Alpine Shire residents who live off mountain, including an ex-Olympic skier, say the COVID-19 testing requirements for them to access the slopes lack common sense.
The Victorian Government's requires anyone aged 12 or above, including regional residents, to have a negative COVID-19 test within 72 hours of visiting the snow and alpine resorts and within seven days for people who work at the resorts.
But Mount Beauty resident and two time winter Olympic cross country skier Paul Murray said the rule was unfair for residents who lived close to the mountain.
"That's where common sense really should come into it," he said.
"If you're a local family who works up at Falls Creek, but lives in Mount Beauty, to me, it seems like there could be a more common sense approach that could work and still give the level of safety that you need.
"There are a lot of families in town who are frustrated with that current scenario."
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Mr Murray said he was disappointed he would need a COVID-19 test 72 hours in advance of every time he wanted to go up the mountain, but said it impacted businesses at the top of the hill more, as they would lose income due to the rules.
"We really feel for a lot of friends of ours that rely on people up there and being able to move freely," he said.
"There's frustration around the fact that we've been in our own little bubble up here and then these new requirements that have come in have made it quite difficult for locals.
"And it's a shame because it will impact our ability to spend money in the resort and we want to spend money locally."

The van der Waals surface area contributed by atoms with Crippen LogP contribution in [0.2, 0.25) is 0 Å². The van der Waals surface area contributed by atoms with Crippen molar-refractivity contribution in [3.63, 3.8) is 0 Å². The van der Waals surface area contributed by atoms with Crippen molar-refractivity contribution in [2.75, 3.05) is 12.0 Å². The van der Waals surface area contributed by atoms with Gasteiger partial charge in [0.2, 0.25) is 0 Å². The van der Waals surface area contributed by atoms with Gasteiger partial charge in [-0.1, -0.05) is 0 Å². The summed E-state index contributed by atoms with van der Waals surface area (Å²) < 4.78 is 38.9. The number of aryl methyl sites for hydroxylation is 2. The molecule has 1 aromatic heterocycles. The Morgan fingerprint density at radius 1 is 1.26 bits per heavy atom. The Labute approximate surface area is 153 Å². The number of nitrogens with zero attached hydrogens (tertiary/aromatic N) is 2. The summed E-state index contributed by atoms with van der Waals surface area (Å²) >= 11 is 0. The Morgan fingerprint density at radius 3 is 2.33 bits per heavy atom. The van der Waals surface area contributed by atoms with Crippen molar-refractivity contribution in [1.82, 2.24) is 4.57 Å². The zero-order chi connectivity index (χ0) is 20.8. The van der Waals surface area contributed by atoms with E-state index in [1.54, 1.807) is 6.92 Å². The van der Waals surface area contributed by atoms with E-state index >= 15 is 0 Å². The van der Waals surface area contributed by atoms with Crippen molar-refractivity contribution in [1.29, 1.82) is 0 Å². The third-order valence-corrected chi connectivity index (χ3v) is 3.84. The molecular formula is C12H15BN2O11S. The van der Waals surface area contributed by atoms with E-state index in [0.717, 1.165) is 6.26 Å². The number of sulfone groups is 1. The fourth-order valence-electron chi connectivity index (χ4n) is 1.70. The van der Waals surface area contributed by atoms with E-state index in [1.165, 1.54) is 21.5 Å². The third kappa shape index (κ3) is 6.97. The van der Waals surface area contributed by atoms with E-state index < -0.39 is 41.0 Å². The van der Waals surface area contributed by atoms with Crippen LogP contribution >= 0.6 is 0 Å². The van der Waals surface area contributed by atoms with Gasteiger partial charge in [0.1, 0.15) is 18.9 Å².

Tawonga South resident Keith Boxer said he would normally ski about three times per week, but the testing rules meant to do that he would need about three tests each week.
He said it was important to keep the resorts safe and he was in favour of travellers from Melbourne being tested 72 hours prior to their visit, but the requirement significantly inconvenienced locals.
"It's a huge waste of resources from my perspective when there's been no cases in local to the mountain regions," he said.
"You're affecting probably 30 or 40 thousand people across these regions who would like to go skiing more regularly but, because of the testing regime for locals, it's really difficult to do day trips.
It's a bit of a frustration."
Mr Boxer estimated the rules would mean at least 2000 off mountain residents would need to be tested each week by Alpine Health, draining the health service's time and money.
What we're struggling from here is unintended consequences of the decision they made in Melbourne," he said.
Myrtleford resident Doug McConville said the rules removed the ability for residents like him to take a spontaneous day trip up the mountain.
"We would normally go up once a week, wed just pick a good day to go up, but that's not going to be real easy now," he said.
We shouldn't have to go get a COVID-19 test just to go up for a days skiing at Falls Creek or Mount Hotham when we live in the border bubble and it's just our local hill.
"You should be able to go up and just do a day trip; you're in, you're out, you're not going to the bars at night, you're not going to stay in accommodation."
He agreed resort businesses on top of the mountain would be missing the business provided by local day trippers, turned off from the testing requirements.
You're up there and you're buying lunch and you are spending money," he said.
"It all adds up, it all makes an impact."
Mr McConville said testing day trippers would waste resources.
"I just see that as pretty ridiculous," he said.
"If you're feeling unwell and you've got any symptoms go get tested, but if you're not and you want to go on a day trip to the mountain to go for a ski, or even if the locals from Wodonga would like to go up to take their kids tobogganing or something, I just sort of look at it.
"They're not going to do it if they've all got to get a COVID test."
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